College Campus Crimes

Florida Court Clarifies Evidentiary Standards in Supervised Release Revocation Hearings

Florida law sets forth the evidentiary standards that apply in both criminal and civil proceedings. An important rule of evidence that is often invoked is the prohibition of hearsay evidence at a criminal trial. The standards applicable at a criminal trial may not be the same as those that apply at a supervised release revocation hearing, however.

The United States Court of Appeals for the Eleventh District of Florida recently clarified this issue, in a case where the defendant appealed the revocation of his supervised release, arguing that the state improperly relied on hearsay evidence in obtaining the revocation.  If you are a Clearwater resident currently facing criminal charges, it is in your best interest to retain a seasoned Clearwater criminal defense attorney as soon as possible to help you formulate a defense.

Prior Conviction and Subsequent Alleged Violation 

Allegedly, in 2009, the defendant pled guilty to possession of crack cocaine with the intent to distribute and possession of a firearm in relation to a drug trafficking offense and was sentenced to 111 months’ imprisonment and five years of supervised release. His supervised release began in 2016. Approximately one year later, the district attorney sought a warrant for the defendant’s arrest, alleging he violated the terms of his supervised release by committing a multitude of crimes, including aggravated battery.

Revocation Hearing

The state indicated it intended to produce three witnesses at the revocation hearing; the reported victim, the officer who responded to the call and interviewed the victim, and the defendant’s probation officer, who also interviewed the victim. The officer who responded to the call testified that the victim said a man named T.J. assaulted him, which the defendant’s attorney objected to as hearsay. The officer also testified that a composite sketch later revealed that T.J. was the defendant. The defendant’s probation officer also testified that the victim told her that T.J. assaulted him, which the defendant’s attorney objected to as hearsay as well. Lastly, the victim testified that the defendant attacked him and took his cell phone and car keys from his car.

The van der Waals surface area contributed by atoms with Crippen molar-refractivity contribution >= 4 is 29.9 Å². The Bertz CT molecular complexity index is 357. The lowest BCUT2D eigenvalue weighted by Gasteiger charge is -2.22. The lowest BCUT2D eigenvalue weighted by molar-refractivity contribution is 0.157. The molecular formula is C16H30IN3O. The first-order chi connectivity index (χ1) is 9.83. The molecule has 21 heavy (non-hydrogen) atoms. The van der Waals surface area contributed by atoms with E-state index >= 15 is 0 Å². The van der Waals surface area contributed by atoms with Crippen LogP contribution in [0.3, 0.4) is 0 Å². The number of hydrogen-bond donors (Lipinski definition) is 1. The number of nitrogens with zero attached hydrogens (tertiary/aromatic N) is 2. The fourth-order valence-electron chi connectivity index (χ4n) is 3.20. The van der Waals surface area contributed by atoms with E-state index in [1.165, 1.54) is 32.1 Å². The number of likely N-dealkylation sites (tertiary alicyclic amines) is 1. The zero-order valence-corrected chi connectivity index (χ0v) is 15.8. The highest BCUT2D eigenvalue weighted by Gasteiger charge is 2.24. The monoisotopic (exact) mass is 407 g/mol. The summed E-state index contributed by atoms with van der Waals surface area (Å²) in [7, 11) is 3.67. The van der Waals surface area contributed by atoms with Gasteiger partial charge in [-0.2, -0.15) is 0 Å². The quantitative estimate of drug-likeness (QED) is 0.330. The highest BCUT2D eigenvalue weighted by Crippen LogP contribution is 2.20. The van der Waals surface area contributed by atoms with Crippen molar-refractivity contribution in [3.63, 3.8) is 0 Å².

Following the hearing, the court found that the defendant violated the terms of his release and sentenced him to 51 months’ imprisonment. The defendant appealed, arguing the state violated his due process rights by admitting hearsay testimony. On appeal, the court affirmed the trial court ruling.

Evidentiary Standards for Parole Hearings

The court noted that a district court may withdraw supervised release if it finds the majority of the evidence indicates that a defendant violated the terms of his or her release. The court stated that although the Federal Rules of Evidence do not apply to hearings to determine whether the supervised release should be revoked, hearsay testimony is not automatically admitted. At such a hearing, the defendant is entitled to certain rights, such as the right to confront witnesses. Thus, a court weighing whether to admit hearsay testimony must balance the defendant’s right to question a witness with the grounds set forth by the state for denying confrontation. If a court fails to conduct a balancing test, it constitutes an error. The court noted, however, that if the evidence indicates a violation of the terms of release, the failure to engage in a balancing test is harmless.

Here, the court found that the officers’ testimony did not constitute hearsay, because the victim was at the hearing and was cross-examined. As such, the court found that the statements set forth by the police were prior consistent statements. Further, because the witness was present at the hearing and was cross-examined, the balancing test for weighing hearsay evidence against the state’s reasoning for not producing the witness was not required.

Consult a Seasoned Clearwater Criminal Defense Attorney

If you live in Clearwater and are facing criminal charges, you should consult a seasoned criminal defense attorney to discuss the facts of your case and develop a plan for your defense.  William Hanlon of Hanlon Law is an experienced Clearwater criminal defense attorney who will aggressively advocate on your behalf to help you try to retain your rights. Call our offices at 727-897-5413 or contact us through the online form to set up a meeting.

More Blog Posts:

Florida Court Explains Independent Act Doctrine December 17, 2018, Clearwater and St. Petersburg Criminal Lawyer Blog

Court in Florida Looks at Probation Violations when Affidavit is Missing November 12, 2018, Clearwater and St. Petersburg Criminal Lawyer Blog

Court in Florida Looks At Probation Violations October 1, 2018, Clearwater and St. Petersburg Criminal Lawyer Blog

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